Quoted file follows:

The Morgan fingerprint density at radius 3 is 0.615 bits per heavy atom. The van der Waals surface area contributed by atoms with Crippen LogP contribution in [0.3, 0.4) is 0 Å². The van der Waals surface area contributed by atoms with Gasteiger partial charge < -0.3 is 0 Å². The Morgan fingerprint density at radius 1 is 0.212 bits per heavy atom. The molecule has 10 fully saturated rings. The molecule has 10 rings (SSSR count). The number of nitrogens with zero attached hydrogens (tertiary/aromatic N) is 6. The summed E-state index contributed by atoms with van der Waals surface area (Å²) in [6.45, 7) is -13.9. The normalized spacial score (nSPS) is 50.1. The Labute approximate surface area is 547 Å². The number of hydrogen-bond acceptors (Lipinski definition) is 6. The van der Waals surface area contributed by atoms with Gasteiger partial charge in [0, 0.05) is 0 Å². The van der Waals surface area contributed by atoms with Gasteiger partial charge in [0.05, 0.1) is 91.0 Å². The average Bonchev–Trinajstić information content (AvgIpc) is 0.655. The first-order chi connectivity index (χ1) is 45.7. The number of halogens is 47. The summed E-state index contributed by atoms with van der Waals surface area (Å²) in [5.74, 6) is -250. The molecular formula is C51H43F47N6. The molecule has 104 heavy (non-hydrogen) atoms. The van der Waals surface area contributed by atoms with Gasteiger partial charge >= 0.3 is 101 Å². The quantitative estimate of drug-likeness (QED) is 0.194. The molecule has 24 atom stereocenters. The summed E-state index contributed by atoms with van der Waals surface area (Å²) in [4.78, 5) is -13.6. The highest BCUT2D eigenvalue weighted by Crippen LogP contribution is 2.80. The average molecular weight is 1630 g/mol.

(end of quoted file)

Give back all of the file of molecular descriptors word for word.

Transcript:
The Morgan fingerprint density at radius 3 is 0.615 bits per heavy atom. The van der Waals surface area contributed by atoms with Crippen LogP contribution in [0.3, 0.4) is 0 Å². The van der Waals surface area contributed by atoms with Gasteiger partial charge < -0.3 is 0 Å². The Morgan fingerprint density at radius 1 is 0.212 bits per heavy atom. The molecule has 10 fully saturated rings. The molecule has 10 rings (SSSR count). The number of nitrogens with zero attached hydrogens (tertiary/aromatic N) is 6. The summed E-state index contributed by atoms with van der Waals surface area (Å²) in [6.45, 7) is -13.9. The normalized spacial score (nSPS) is 50.1. The Labute approximate surface area is 547 Å². The number of hydrogen-bond acceptors (Lipinski definition) is 6. The van der Waals surface area contributed by atoms with Gasteiger partial charge in [0, 0.05) is 0 Å². The van der Waals surface area contributed by atoms with Gasteiger partial charge in [0.05, 0.1) is 91.0 Å². The average Bonchev–Trinajstić information content (AvgIpc) is 0.655. The first-order chi connectivity index (χ1) is 45.7. The number of halogens is 47. The summed E-state index contributed by atoms with van der Waals surface area (Å²) in [5.74, 6) is -250. The molecular formula is C51H43F47N6. The molecule has 104 heavy (non-hydrogen) atoms. The van der Waals surface area contributed by atoms with Gasteiger partial charge >= 0.3 is 101 Å². The quantitative estimate of drug-likeness (QED) is 0.194. The molecule has 24 atom stereocenters. The summed E-state index contributed by atoms with van der Waals surface area (Å²) in [4.78, 5) is -13.6. The highest BCUT2D eigenvalue weighted by Crippen LogP contribution is 2.80. The average molecular weight is 1630 g/mol.